NASA Chandra's X-ray Observatory has released a composite image that depicts a section of the 5,000 light-year-distance Rosette Nebula, so named for its rose-shaped configuration.
The starry image can initially resemble a human skull, but it is just an optical illusion.
Near the image's center, hundreds of newborn stars can be seen in red X-ray measurements.
The skeleton of this cosmic skull is composed of large, dense pockets of purple, orange, green, and blue gasses strewn over a bed of dust.
Bright blue stars in the skull's eye sockets shine against the blackness of space.
The region in the bottom right of the image, where the bone structure's slurry of gas and dust is clearly heavier, has a thick cloud that obscures the view of freshly emerging stars.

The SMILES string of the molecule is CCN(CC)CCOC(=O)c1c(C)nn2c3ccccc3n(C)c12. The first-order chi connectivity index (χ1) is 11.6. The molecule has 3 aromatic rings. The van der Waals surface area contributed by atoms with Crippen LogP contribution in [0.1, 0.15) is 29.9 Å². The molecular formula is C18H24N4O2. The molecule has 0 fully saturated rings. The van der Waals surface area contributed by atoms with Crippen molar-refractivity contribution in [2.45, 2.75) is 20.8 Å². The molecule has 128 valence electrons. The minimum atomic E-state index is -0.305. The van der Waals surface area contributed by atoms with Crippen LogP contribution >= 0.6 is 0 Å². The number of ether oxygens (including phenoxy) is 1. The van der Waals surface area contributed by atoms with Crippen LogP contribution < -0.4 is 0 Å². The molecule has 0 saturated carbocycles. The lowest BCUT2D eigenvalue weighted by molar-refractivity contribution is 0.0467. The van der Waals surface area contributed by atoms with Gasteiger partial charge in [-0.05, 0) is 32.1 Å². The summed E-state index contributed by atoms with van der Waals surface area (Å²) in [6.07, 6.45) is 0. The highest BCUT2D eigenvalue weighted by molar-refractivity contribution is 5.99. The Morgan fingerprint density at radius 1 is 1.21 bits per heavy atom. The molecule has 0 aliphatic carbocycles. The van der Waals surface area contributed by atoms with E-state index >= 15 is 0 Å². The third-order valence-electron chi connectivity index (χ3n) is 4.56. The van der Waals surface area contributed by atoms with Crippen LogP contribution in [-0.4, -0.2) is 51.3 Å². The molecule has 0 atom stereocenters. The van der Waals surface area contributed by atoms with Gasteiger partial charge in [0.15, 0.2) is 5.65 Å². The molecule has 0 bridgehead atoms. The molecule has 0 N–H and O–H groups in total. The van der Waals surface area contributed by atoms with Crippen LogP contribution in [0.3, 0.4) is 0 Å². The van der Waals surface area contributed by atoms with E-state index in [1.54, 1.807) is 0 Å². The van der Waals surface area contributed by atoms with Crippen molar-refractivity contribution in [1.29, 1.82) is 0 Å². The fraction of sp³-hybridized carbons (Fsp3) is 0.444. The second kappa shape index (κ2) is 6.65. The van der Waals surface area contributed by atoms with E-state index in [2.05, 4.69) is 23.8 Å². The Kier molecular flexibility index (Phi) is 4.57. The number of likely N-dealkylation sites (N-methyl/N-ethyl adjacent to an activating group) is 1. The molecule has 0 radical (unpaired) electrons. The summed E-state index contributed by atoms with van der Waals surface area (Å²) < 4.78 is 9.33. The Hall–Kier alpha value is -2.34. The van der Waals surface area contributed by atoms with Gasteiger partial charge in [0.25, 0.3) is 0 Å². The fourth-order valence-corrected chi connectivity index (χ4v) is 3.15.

The image's highest corners show a background of space's pitch-blackness with stars scattered throughout.
Due to their intense radiation and winds, these extremely hot stars, also known as O-stars, have removed layers of dust and gas, exposing a void filled with cooler particles.
The bubble-like cavity contains some of Rosette's O-stars, although the two biggest stars in this image are not located within the nebula proper.
Owing to Chandra data, many young star clusters, as well as additional, fainter clusters, may be observed in the image's center and on either side.